In retrospect we should have had one more day. A canoe trip on the river is a must - that we missed. But then again – we should have lots of more days, for instance seeing the area totally flooded.
### Randi & Svein Elias
Mana Pools National Park was the main goal of my 2023 Zimbabwe trip – rarely visited by our community, lacking a full review, but ranked among the best parks in Africa by safari nuts due to its large gatherings of wildlife in a ‘wild’ setting. Lately, Mana Pools is considered to have become ‘busy’ due to the ever-increasing number of camps and the accompanying vehicular traffic and what the IUCN Outlook 2020 describes as "crowding of iconic elephants and predator kills". The connoisseurs now prefer the even wilder Gonarezhou in the east of the country. As far as I have seen, the park shows no indication whatsoever of being a World Heritage Site (no plaque, no logos).
I spent 6 nights camping in the park as part of a 13-day safari tour: 3 nights at Chitake Springs and 3 nights at Mana Riverside. I will remember it mostly for its scenic landscapes. The rough area around Chitake Springs is covered with picturesque baobabs and even has its own ‘Baobab Avenue’. It also best shows the eroded 'sand-bank' environment – created by a large seasonal river - that is part of the site’s OUV. There are only a handful of (often sold-out) wild camping spots here and there are no roads.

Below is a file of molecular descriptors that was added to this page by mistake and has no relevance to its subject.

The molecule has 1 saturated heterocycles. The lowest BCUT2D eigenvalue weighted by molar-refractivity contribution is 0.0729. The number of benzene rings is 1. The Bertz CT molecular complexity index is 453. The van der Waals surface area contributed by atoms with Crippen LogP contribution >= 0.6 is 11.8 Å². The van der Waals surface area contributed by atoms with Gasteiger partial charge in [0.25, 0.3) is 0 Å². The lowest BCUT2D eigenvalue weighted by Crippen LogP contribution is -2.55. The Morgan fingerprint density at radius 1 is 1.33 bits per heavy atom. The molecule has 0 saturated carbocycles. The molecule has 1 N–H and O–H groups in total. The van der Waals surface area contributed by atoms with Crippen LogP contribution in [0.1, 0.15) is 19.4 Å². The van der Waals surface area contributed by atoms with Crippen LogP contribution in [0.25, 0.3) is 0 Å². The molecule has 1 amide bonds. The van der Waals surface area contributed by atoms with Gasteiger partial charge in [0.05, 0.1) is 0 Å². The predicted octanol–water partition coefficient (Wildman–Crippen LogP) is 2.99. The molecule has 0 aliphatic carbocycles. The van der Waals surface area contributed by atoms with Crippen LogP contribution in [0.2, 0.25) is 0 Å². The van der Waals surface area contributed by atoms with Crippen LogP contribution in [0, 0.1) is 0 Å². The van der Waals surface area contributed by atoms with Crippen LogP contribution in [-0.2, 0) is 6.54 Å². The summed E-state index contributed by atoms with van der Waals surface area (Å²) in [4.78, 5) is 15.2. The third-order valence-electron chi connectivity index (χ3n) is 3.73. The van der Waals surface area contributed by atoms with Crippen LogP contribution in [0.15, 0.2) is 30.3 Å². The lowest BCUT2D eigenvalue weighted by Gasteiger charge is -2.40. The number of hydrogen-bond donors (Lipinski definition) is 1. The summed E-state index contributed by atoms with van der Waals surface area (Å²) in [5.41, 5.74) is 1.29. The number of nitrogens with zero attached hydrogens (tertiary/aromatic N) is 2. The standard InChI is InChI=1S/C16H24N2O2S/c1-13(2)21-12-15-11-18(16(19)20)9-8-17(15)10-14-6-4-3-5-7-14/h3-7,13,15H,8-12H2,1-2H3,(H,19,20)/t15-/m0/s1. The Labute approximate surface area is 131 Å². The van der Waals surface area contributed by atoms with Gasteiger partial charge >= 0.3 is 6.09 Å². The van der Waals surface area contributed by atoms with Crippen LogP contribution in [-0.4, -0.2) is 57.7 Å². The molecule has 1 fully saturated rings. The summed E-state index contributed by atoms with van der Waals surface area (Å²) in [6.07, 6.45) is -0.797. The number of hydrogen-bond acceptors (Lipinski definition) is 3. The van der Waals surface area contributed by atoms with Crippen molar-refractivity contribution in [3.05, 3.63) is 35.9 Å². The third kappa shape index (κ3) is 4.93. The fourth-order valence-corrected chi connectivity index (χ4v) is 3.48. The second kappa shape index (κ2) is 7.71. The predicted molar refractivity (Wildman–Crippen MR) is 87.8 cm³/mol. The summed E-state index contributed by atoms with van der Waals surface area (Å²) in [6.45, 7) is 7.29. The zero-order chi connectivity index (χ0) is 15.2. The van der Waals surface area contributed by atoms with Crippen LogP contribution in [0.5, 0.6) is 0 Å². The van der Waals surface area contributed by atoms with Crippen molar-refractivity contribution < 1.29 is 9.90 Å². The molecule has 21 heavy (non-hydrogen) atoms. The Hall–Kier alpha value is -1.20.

The more developed Mana Riverside has a fine setting along the Zambezi River (a bit similar to Botswana’s Chobe NP), plus the ‘blue forests’ that it is famous for among serious photographers. The blue haze is created by smoke from fires some distance away. There are also some savannah areas, even with palm trees. The four pools that give the park its name are in this area too, but are nothing to get excited about. Mana Riverside indeed feels a bit crowded (but far from East African or Asian levels!); we encountered 10+ vehicles daily (at Hwange there were 3 at most). All seemed to be chasing after the "iconic elephant" Boswell who can stand on its hind legs.